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And so to lunch... A bevy of ferries scurry back and forth across the Bosphorus carrying locals and their cars between two continents with far less fuss and bother, and much less cost, than the Gabriola ferry to Vancouver Island. Imagine, dear Gabriolan friends, if you could plop $1.20 in a machine and simply walk aboard as the cars drive on without anyone to guide them. There are no life-jacketted crew on deck; no one tying ropes, lowering ramps or shepherding passengers around and, as the last car drives aboard, the ramp simply lifts and away we go. And the ferries...Wow! Plush seats, pleasant decor, televisions everywhere, smart cafeteria and clean loos - and all for $1.20. There are lessons to be learnt here, BC Ferries.
Our Asian lunch was meatballs in sauce, white beans, aubergine, mixed salad and drinks ...just $6 each (tax included).
Dinner back in Europe was a specialty from the region of Anatolia in eastern Turkey - a chicken stew cooked in a clay pot. And when the chicken was ready Yohan the waiter, deftly, like a a conductor flourishing his baton, tapped the pot and it cracked open to reveal dinner...
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Thanks Yohan - it was terrific.

Posted by Hawkson 12:04 Archived in Turkey Comments (2)

Istanbul

Nothing here to frighten granny

sunny 26 °C

Here in peaceful, modern, Istanbul the streets are clean, the sidewalks are free of potholes and parked cars, the traffic is well-behaved, the people are warm and welcoming, the food is fabulous and life is laid back and rosy. It is difficult to believe that we are a just a stonesthrow from the volatile hotspots of Syria, Iraq and Iran.
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This is the view of the Bosphorus from the Topkapi Palace. Europe is on the left ...Asia on the right - and the only thing stapling the two continents together are a couple of flimsy bridges. Turkey is in an unenviable geopolitical situation - to the west is Orthodox Christian Greece with whom the Turks have had many punch-ups, while just to the right, in the Middle-east, are a handful of countries hell bent on destroying themselves and each other in the name of Islam. But being piggy-in-the-middle is nothing new for Turkey - this land has the been the punchbag for religious extremists since religion was invented. Istanbul has seen the lot - The Pagans, the Greeks, the Romans, the Byzantiums, the Arabs, the Crusaders and the Ottomans - each bringing their own religion, culture and architecture. Here is the distinct Muslim style of the Topkapi Palace - the opulent residence built by Mehmet the Conquerer in 1460...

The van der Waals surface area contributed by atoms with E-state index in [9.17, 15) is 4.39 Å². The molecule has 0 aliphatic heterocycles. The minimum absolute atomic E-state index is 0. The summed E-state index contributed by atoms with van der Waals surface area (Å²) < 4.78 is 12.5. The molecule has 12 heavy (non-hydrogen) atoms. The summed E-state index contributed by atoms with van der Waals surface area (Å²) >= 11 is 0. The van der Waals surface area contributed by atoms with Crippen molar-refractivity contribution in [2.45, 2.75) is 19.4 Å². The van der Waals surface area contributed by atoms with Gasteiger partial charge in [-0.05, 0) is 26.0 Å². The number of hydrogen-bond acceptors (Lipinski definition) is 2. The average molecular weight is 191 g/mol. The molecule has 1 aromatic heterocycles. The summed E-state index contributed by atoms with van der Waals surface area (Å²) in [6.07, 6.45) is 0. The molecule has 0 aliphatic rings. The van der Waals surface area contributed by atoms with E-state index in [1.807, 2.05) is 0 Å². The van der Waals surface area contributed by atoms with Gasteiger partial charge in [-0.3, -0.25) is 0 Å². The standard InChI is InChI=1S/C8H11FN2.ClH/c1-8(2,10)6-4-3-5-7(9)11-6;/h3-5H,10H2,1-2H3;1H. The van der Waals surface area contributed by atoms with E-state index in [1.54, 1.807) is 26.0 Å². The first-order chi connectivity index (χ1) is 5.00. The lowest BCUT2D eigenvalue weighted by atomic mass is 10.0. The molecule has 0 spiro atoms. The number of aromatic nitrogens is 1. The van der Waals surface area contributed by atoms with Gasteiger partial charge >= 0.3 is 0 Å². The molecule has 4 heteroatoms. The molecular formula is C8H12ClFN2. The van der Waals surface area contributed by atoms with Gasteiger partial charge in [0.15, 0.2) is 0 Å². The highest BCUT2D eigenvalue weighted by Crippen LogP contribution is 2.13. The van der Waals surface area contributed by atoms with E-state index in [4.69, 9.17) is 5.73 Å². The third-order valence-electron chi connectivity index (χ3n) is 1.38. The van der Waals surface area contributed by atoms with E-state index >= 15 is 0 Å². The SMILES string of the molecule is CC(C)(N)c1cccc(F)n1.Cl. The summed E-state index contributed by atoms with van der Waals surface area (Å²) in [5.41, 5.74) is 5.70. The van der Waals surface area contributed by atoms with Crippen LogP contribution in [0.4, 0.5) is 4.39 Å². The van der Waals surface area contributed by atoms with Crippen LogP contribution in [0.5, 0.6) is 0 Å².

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More opulent than the architecture is the enormous treasure of gold and jewels amassed by the Ottoman Sultans until their Empire finally collapsed in 1908. The Sultans may have gone, but their treasure remains. The enormous diamonds, rubies and pearls are simply breathtaking and there is enough gold to un-sink the Titanic. The most remarkable glittering artifact is the famous Topkapi Dagger - star of the 1964 Peter Ustinov movie. Photos aren't allowed, but here's a very similar one we found around the corner in a Turkish Lira store...
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Equally remarkable are the crowds. Get there early - the guidebook told us. But all this lot must have read the same book....
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After centuries of warfare Istanbul is still under attack - but now it's the hordes of holidaymakers streaming off the huge cruise liners that steam right up to the city's walls. Here is the SS Queen Victoria...Just one of the seven cruise liners in port today!
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No matter - there are enough spectacular sights for everyone to enjoy. Tomorrow - the Blue Mosque and the Aya Sofya.

Posted by Hawkson 03:11 Archived in Turkey Comments (3)